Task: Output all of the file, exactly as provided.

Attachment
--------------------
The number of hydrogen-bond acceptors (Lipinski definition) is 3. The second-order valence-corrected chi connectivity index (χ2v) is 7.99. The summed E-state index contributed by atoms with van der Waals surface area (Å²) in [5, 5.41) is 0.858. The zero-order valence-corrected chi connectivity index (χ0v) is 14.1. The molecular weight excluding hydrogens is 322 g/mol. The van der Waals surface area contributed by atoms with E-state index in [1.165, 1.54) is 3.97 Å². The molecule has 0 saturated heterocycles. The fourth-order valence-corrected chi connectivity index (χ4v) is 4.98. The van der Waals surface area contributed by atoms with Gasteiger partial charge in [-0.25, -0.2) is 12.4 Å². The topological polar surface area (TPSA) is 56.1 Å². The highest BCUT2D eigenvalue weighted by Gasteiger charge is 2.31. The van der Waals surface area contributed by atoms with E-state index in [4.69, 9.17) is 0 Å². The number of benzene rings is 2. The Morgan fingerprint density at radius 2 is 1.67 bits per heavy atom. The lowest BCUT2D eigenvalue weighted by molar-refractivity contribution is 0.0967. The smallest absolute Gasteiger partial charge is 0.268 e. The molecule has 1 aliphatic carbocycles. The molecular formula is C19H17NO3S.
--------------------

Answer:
The number of hydrogen-bond acceptors (Lipinski definition) is 3. The second-order valence-corrected chi connectivity index (χ2v) is 7.99. The summed E-state index contributed by atoms with van der Waals surface area (Å²) in [5, 5.41) is 0.858. The zero-order valence-corrected chi connectivity index (χ0v) is 14.1. The molecular weight excluding hydrogens is 322 g/mol. The van der Waals surface area contributed by atoms with E-state index in [1.165, 1.54) is 3.97 Å². The molecule has 0 saturated heterocycles. The fourth-order valence-corrected chi connectivity index (χ4v) is 4.98. The van der Waals surface area contributed by atoms with Gasteiger partial charge in [-0.25, -0.2) is 12.4 Å². The topological polar surface area (TPSA) is 56.1 Å². The highest BCUT2D eigenvalue weighted by Gasteiger charge is 2.31. The van der Waals surface area contributed by atoms with E-state index in [4.69, 9.17) is 0 Å². The number of benzene rings is 2. The Morgan fingerprint density at radius 2 is 1.67 bits per heavy atom. The lowest BCUT2D eigenvalue weighted by molar-refractivity contribution is 0.0967. The smallest absolute Gasteiger partial charge is 0.268 e. The molecule has 1 aliphatic carbocycles. The molecular formula is C19H17NO3S.